• I want to see Mid-Atlantic stay in the event. I do not want to see a fractured event where there becomes a WordCamp Baltimore and a WordCamp DC. Both cities have user groups that meet frequently. I want to see the WordCamp Mid-Atlantic event retain it’s place as a regional/local event.
  • I want to see the idea of challenging (and even dissenting) opinions welcomed to the stage, like Marco… and Anil. We should not be scared of being shaken up. We should embrace it and learn from it. That said, future organizers should be sensitive as to who you have come and speak.
  • Retain the unconference. One of the amazing success stories of WordCamp Mid-Atlantic 2010 was the unconference, organized by Steve Fisher. Besides the pre-scheduled and organized tracks that are familiar to conference goers, we provided a separate, yet equal unconference for ad-hoc discussion and talks. The only thing I’d change is to make it true barcamp style and make a no-powerpoint rule.
  • No one organizer. I became the defacto organizer for both events. While I had varying degrees of help for both, I really became the guy for the event. This was not wise on my part. There should be an organizer in each city.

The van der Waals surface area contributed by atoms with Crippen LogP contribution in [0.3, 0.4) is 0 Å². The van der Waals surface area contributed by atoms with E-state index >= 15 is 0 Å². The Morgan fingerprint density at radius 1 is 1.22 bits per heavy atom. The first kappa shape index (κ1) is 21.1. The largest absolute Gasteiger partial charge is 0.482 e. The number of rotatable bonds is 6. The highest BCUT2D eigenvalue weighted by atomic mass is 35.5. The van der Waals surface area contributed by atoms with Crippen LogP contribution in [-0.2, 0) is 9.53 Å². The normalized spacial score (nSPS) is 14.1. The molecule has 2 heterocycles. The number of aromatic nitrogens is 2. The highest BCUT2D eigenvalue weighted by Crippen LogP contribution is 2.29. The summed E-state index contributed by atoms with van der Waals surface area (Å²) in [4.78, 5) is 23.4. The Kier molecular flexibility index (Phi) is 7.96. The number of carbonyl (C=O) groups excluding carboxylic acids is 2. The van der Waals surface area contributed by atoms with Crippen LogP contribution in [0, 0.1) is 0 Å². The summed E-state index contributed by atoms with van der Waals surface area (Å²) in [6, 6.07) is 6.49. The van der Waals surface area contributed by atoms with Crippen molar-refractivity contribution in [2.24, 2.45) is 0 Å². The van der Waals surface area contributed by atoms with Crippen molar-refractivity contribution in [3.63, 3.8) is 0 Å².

This is Baltimore’s event. This is Washington’s event. This event brilliantly integrated both communities. It really, really did. I want to see it continue (obviously with new leadership), but I want it to be with people who take it seriously and can make it better than it ever was. Put your own spin on it. Make it your own, not mine.

WordPress and WordPress MU to Merge

This is the first year I did not attend WordCamp San Francisco, the annual event that is the largest of the WordCamp gathering. It seems like I’m missing the announcement of some big news.

Matt Mullenweg announced during his State of the Word speech, thaa going forward, WordPress and WordPress MU (Multi-user) would be merged. In principle, this is not all that surprising, as WPMU offers a single major feature that WordPRess single user does not – the ability to have multiple blogs with a single install.

In talking to attendees of the event, there were few details given in this announcement but conventional wisdom suggests that, either during the installation process or later down the road, a blog administrator would have the ability to “flip a switch” and turn on the capabilities of the WordPress MU system.

This seems to segue with an earlier announcement from the event that the BuddyPress plugins that turn a WPMU installation into a social network, would be made available as compatible with WordPress blogs.

It’s also unclear when this merging of streams will actually occur, but my best guess is WordPress 2.9.

More details as we get them.

SixApart Engaging WordPress, and Other Thoughts on WordCamp Mid-Atlantic

It was a brilliant day on Saturday at University of Baltimore where Jimmy Gardner and I kicked off the inaugural WordCamp Mid-Atlantic. I have been to half a dozen or more WordCamps since the first one in San Francisco in July of 2006. Without being at all conceited, because it had nothing really to do with me, this was the best one yet.
Continue reading SixApart Engaging WordPress, and Other Thoughts on WordCamp Mid-Atlantic